Sigh. Lately, it seems like Malaysians just can’t catch a break when it comes to getting bad international media coverage.
Few days ago, a ‘shampoo ad’ shocked/angered a loooot of non-Malaysians on social media… especially on Twitter. Why would people get sooo emo over a shampoo ad, you ask? Let’s take a look:
THE HECK?! What is this woman doing?!
Yep, we know exactly what you’re thinking right now. The video shows a pretty normal entry to a shampoo ad… until it shows a Muslim woman rubbing shampoo foam over her hijab.
Perhaps it’s no surprise that this short, 15-sec video has caused uproar on Twitter – and lotsa tweeters have been circulating it and saying mean things about us 🙁 Many people started bashing Malaysia and Islam on social media!
On top of these tweeters, even some news sites started talking about this ad!
The Indian Voice published this article about the ad, and related the ad to what they termed as ‘draconian Sharia law’. The ad even got on the Reddit train, and another news company 99wiki also wrote about how Malaysian Muslim women are living in deplorable conditions.
But but, we at Cilisos found a few things suspicious about this video after watching it a few times:
- At first look, we also couldn’t find any shampoo brands that we know in the video… was it Sunsilk? Shokubutsu? Who did dis???
- Are we actually thaaat ‘insane’? The common answer that we’ve got from everyone is… we’re not as liberal or moderate as we claim to be as a Muslim nation.
So… is this hijab ad even real?!
Even without an obvious branding technique within the 15 seconds, this short video left most people either angry or laughing at the advertiser, and even more so at the brand of Islam in Malaysia.
But guess what. We found the original, un-shortened video! Check it out:
If you watch the entire video… it’s actually really funny! (To Malaysians, at least.) The masterminds behind this ad, Escarves and Mr The All Shared Production actually decided to make a PARODY video of a 2006 Sunsilk ad. The founder of Escarves, Eyda Sukiman also had a role in coming up with the idea!
The entire 2-minute long video was to create brand awareness for Escarves. The idea of a Muslim woman putting shampoo on her hijab was to show that Escarves’ hijabs are really, reaaaally comfy.
“Our headscarves are as comfy as how your hair would feel after shampooing. That was what we were trying to deliver in the video.” – Representative from Escarves.my tells Cilisos (translated)
The cliché storyline of a guy falling in love with a girl, and ends up talking to her about his PTPTN loan being stuck… it was all for advertising purposes for the company.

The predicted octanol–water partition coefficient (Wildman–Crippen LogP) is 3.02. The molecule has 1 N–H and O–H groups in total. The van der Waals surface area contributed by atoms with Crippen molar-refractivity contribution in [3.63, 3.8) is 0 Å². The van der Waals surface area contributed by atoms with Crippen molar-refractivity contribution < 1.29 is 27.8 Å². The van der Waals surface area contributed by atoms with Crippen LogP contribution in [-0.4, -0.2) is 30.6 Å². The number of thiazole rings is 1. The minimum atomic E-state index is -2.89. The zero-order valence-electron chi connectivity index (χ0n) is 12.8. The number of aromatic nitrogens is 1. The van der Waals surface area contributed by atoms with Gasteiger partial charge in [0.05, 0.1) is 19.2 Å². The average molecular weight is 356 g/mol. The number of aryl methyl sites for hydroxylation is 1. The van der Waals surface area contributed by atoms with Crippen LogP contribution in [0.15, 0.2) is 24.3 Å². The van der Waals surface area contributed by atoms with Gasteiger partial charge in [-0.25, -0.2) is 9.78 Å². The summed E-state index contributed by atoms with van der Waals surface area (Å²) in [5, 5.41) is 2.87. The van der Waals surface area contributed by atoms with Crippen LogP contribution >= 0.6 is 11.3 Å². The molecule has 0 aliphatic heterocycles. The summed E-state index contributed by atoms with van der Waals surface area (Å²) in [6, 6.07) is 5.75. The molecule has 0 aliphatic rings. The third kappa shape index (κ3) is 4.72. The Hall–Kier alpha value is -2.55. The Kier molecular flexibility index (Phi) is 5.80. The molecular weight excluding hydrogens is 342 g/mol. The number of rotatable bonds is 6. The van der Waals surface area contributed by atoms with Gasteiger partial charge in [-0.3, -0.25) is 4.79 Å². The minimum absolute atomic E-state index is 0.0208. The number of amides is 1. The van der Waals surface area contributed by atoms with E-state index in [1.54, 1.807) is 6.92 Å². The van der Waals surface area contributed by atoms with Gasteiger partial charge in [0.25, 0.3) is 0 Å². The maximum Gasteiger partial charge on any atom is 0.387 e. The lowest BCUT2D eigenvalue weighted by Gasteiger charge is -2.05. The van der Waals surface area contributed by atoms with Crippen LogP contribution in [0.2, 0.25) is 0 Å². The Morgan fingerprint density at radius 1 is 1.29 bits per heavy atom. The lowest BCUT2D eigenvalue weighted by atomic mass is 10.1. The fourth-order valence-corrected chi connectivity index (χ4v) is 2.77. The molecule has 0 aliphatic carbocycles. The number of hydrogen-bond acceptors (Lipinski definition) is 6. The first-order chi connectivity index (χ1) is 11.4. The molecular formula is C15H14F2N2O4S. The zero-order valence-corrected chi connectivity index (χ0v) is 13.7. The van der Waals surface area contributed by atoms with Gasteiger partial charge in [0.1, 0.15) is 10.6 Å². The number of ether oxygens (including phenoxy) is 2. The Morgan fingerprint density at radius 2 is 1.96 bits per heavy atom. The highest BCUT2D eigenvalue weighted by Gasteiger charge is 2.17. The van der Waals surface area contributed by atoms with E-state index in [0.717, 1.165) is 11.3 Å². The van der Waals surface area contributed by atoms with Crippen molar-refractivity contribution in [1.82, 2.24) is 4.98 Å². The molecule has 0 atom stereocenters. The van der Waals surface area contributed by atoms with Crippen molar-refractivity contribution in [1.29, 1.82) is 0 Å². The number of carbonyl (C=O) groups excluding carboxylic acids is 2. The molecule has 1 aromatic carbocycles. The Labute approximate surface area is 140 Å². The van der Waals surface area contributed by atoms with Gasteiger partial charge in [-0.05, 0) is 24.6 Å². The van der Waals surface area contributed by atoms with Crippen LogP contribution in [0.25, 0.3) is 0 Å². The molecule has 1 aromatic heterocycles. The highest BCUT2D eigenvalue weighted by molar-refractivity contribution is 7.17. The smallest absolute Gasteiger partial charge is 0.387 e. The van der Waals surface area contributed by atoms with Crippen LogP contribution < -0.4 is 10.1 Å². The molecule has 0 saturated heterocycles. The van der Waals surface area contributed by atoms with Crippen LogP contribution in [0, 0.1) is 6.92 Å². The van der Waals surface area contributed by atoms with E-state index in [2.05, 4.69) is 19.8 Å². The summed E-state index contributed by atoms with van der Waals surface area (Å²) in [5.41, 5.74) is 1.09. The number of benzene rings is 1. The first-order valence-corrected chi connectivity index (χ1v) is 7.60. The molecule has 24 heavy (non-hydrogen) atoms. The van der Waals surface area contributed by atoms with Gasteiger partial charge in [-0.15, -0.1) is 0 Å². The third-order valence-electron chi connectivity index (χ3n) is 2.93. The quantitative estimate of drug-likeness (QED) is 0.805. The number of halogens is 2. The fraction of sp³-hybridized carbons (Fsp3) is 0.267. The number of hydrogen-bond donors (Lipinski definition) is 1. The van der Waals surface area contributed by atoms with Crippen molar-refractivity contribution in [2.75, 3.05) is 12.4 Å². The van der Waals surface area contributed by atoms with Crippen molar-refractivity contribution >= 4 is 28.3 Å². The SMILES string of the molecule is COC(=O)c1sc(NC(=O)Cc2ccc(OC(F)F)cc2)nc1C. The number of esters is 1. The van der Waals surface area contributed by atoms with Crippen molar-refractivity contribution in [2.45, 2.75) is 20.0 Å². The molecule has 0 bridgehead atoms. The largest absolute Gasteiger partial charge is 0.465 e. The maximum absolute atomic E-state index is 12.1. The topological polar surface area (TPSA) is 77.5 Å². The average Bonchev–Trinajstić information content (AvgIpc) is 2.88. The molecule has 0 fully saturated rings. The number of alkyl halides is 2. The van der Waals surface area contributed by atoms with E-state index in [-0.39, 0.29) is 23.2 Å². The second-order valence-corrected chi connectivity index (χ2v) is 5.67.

“We also wanted to deliver the message that PTPTN loans wajib dibayar (must be paid) otherwise people would be blacklisted.” – Representative from Escarves.my to Cilisos (translated)
Now that we know that Escarves’ intentions were genuine, this brings us to the next question…
What do the fellas at Escarves think about these mean comments?
When we approached them for comments over the uproar on Twitter, it was surprising and sad that they were actually used to people blowing things out of proportion on social media.
“They didn’t understand the whole story… People are always searching for bad things instead of good messages we want to deliver.” – Representative from Escarves.my to Cilisos
It also comes as no surprise to them that the rise of Islamophobia around the world affects them too. But despite seeing the backlash on social media over their video, the folks at Escarves didn’t take it to heart!
“Extremist for what? (laughs) Sometimes we don’t understand that kind of people.” – Representative from Escarves.my (translated) to Cilisos
On a side note, Escarves also told us that if one looked close enough, all the female models throughout the ad were wearing Escarves’ headscarves.
“If you realised, all the models in the ad were wearing our collection (of headscarves)” – Representative from Escarves.my (translated) to Cilisos
Aduh. Don’t pull the trigger so easily lah.
This super fast anger towards the video (faster than ordering teh ais in a mamak) shows us just how serious the problem of fake news is in the online world.
In fact, remember the 12-year-old Malaysian girl who was forced to quit a chess tournament for dressing ‘seductively’?
Many news outlets, including international ones like BBC and Huffington Post, published articles on an accusation made by the girl’s coach that the tournament director, Mr Sophian A. Yusof, was present at the time the incident happened. In fact, an angry Facebook post featuring his face and credentials was also widely circulated.
By looking at the comments to that accusation, the whole of Malaysia believed it too. But considering the situation, it’s quite understandable how anyone and everyone got upset over the news.
Due to the angry remarks he’s received against himself, Sophian had lodged a report with both the police and the Malaysian Communications and Multimedia Commission (MCMC) over the false accusation made by the girl’s coach, Kaushal Khandhar. He also said that his family was greatly affected by the entire incident.
“I am a father too, I have a family. Do you think I would do something like that?” – A shaken and teary Sophian tells The Malaysian Insight
Anyway… Regardless what new story that trends on your timeline, whether it’s about hemlines or shampoos on hijab or mass kidnappings across the Thai border, there’s one lesson to be taken away from this – always, ALWAYS fact check what you read or see online. In a digital era where fake news is everywhere, it is now more important than ever to always know how accurate are the things you’re seeing in the online world.
Let’s try to make sure there are less cases of what Escarves had to go through in the future!